- Business Editor Joel Hills reports from Davos
US President Donald Trump has said he expects a "tremendous" increase in trade with the UK over the coming years, in a meeting with Theresa May where it was announced he would visit the UK later in 2018.
Speaking as he met Prime Minister Theresa May at the World Economic Forum in Switzerland, Mr Trump said talks will soon be getting underway.
The looming Brexit date has heightened the importance of the "special relationship" between the two countries, with a transatlantic trade deal a major goal for Mrs May.
"The trade concepts and discussions that will be taking place are going to lead to tremendous increases in trade between our two countries, which is great for both in terms of jobs," the president said.
"We look forward to that and we are starting that process pretty much as we speak," he added.
During the meeting between the two leaders, the pair also asked officials to work on "finalising" a visit by Mr Trump to the UK later in 2018.
The news comes just weeks after the president decided not to visit London for the opening of the new US embassy.
It is thought a visit by the controversial figure is likely to attract protests, and concerns about the level of opposition the president could face are thought to be one of the reasons why it has taken so long for a trip to take place, and potentially one of the reasons why Mr Trump pulled out of the January visit.
Mrs May also raised the issue of aircraft manufacturer Bombardier, which has a major plant in Northern Ireland and is at the centre of a US trade dispute, with the American President.
The company is facing an almost 300% duty on its exports of planes to the US after American rival Boeing claimed Bombardier had been given unfair state subsidies by the UK and Canada.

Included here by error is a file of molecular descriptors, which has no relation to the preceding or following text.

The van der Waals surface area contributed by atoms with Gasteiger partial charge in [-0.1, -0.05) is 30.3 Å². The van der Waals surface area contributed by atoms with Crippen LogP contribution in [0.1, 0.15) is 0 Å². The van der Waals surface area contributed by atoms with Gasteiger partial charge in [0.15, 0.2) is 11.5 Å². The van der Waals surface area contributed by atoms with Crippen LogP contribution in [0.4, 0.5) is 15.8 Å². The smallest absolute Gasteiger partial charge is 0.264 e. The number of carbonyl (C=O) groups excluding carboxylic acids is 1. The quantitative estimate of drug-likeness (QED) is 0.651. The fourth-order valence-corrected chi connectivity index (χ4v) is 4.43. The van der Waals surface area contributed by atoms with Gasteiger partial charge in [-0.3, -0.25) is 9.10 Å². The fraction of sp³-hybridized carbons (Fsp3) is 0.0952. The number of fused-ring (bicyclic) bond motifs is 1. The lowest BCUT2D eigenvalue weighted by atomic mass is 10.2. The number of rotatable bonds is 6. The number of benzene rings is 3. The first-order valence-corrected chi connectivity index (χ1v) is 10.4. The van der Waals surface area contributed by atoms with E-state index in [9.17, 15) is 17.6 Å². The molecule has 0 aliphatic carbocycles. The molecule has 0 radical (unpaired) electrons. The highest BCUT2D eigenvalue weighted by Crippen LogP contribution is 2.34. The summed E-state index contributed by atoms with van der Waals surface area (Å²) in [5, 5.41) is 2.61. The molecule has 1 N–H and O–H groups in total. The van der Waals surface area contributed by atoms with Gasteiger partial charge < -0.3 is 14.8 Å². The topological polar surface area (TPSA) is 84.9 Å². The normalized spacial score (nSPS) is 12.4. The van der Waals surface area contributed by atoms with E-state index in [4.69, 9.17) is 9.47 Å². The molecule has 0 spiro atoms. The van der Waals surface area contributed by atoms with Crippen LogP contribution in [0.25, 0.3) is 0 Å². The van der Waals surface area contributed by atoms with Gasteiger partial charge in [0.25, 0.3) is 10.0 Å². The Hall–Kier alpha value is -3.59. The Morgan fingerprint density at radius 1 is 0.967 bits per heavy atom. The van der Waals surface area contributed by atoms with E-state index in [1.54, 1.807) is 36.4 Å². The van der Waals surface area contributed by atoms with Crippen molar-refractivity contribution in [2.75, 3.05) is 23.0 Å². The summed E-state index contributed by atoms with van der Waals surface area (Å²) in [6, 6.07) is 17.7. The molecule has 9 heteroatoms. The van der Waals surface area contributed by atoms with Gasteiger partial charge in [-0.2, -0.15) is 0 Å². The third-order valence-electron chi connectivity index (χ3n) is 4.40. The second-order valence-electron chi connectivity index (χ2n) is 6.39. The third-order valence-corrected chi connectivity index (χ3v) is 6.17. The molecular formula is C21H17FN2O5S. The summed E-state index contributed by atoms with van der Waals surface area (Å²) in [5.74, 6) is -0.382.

The Canadian-owned Bombardier, which is one of Northern Ireland's largest employees has more than 4,000 members of staff at its Belfast factories and is due to begin delivering an order for up to 125 new jets to Atlanta-based Delta Airlines in 2018.
Mrs May and President Trump also discussed the Middle East and Brexit.
Mr Trump also told Mrs May "we love your country" after their meeting at the Swiss ski resort in Davos.
The president said he also wanted to correct a "false rumour" of a rift in the so-called "special relationship" after he retweeted videos by far-right group Britain First.
Mr Trump said it was an honour to be with Mrs May, adding: "we've had a great discussion, we're on the same wavelength, in I think, every respect."
He continued that the two countries are "joined at the hip" militarily, and that the US would always be ready to "fight for" the UK.
"The prime minister and myself have a really great relationship though some people don't necessarily believe that, but I can tell you I have a tremendous respect for the prime minister and the job she's doing."
He added: "It was a little bit of a false rumour out there, I just wanted to correct it frankly."
Addressing Mrs May directly, Mr Trump said: "We have great respect for everything you're doing and we love your country, we think it's truly great."
He added: "We're working on transactions in terms of economic development, trade..we are very much joined at the hip when it comes to the military."
Mrs May said: "We continue to have that really special relationship between the UK and the United States, standing shoulder to shoulder because we're facing the same challenges across the world."
"As you say, we are working together to defeat those challenges and to meet them. And alongside that, working for a good trade relationship in the future which will be to both our benefits.
"So the UK and the US both do well out of this," she added.
The prime minister also said that it had been "great to see" the US president, and that the pair had had a "great discussion" on the prospects for improved trade relations.